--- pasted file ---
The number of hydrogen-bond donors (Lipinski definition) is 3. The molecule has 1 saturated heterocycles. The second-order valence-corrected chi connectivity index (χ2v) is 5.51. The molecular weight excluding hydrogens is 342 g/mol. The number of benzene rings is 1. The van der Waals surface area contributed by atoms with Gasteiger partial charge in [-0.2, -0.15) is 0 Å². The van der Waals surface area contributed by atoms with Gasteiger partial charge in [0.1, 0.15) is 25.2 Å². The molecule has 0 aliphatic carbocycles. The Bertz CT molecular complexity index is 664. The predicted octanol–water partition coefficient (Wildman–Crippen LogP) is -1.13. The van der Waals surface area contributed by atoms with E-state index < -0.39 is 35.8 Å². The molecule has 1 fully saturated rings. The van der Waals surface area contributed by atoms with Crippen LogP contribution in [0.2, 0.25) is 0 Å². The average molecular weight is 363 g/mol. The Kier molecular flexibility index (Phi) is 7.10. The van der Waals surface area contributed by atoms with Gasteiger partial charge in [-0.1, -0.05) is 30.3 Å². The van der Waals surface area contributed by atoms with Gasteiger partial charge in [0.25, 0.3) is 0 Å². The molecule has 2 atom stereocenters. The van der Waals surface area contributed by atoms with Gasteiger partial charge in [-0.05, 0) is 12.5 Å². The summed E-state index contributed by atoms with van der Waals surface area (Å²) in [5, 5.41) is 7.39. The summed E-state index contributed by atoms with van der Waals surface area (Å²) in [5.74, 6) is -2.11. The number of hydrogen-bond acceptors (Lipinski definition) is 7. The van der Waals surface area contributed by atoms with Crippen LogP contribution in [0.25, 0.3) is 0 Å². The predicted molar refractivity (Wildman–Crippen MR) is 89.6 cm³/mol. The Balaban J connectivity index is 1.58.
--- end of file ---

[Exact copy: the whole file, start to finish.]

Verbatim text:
The number of hydrogen-bond donors (Lipinski definition) is 3. The molecule has 1 saturated heterocycles. The second-order valence-corrected chi connectivity index (χ2v) is 5.51. The molecular weight excluding hydrogens is 342 g/mol. The number of benzene rings is 1. The van der Waals surface area contributed by atoms with Gasteiger partial charge in [-0.2, -0.15) is 0 Å². The van der Waals surface area contributed by atoms with Gasteiger partial charge in [0.1, 0.15) is 25.2 Å². The molecule has 0 aliphatic carbocycles. The Bertz CT molecular complexity index is 664. The predicted octanol–water partition coefficient (Wildman–Crippen LogP) is -1.13. The van der Waals surface area contributed by atoms with E-state index < -0.39 is 35.8 Å². The molecule has 1 fully saturated rings. The van der Waals surface area contributed by atoms with Crippen LogP contribution in [0.2, 0.25) is 0 Å². The average molecular weight is 363 g/mol. The Kier molecular flexibility index (Phi) is 7.10. The van der Waals surface area contributed by atoms with Gasteiger partial charge in [-0.1, -0.05) is 30.3 Å². The van der Waals surface area contributed by atoms with Gasteiger partial charge in [0.25, 0.3) is 0 Å². The molecule has 2 atom stereocenters. The van der Waals surface area contributed by atoms with Gasteiger partial charge in [-0.05, 0) is 12.5 Å². The summed E-state index contributed by atoms with van der Waals surface area (Å²) in [5, 5.41) is 7.39. The summed E-state index contributed by atoms with van der Waals surface area (Å²) in [5.74, 6) is -2.11. The number of hydrogen-bond acceptors (Lipinski definition) is 7. The van der Waals surface area contributed by atoms with Crippen LogP contribution in [0.25, 0.3) is 0 Å². The predicted molar refractivity (Wildman–Crippen MR) is 89.6 cm³/mol. The Balaban J connectivity index is 1.58.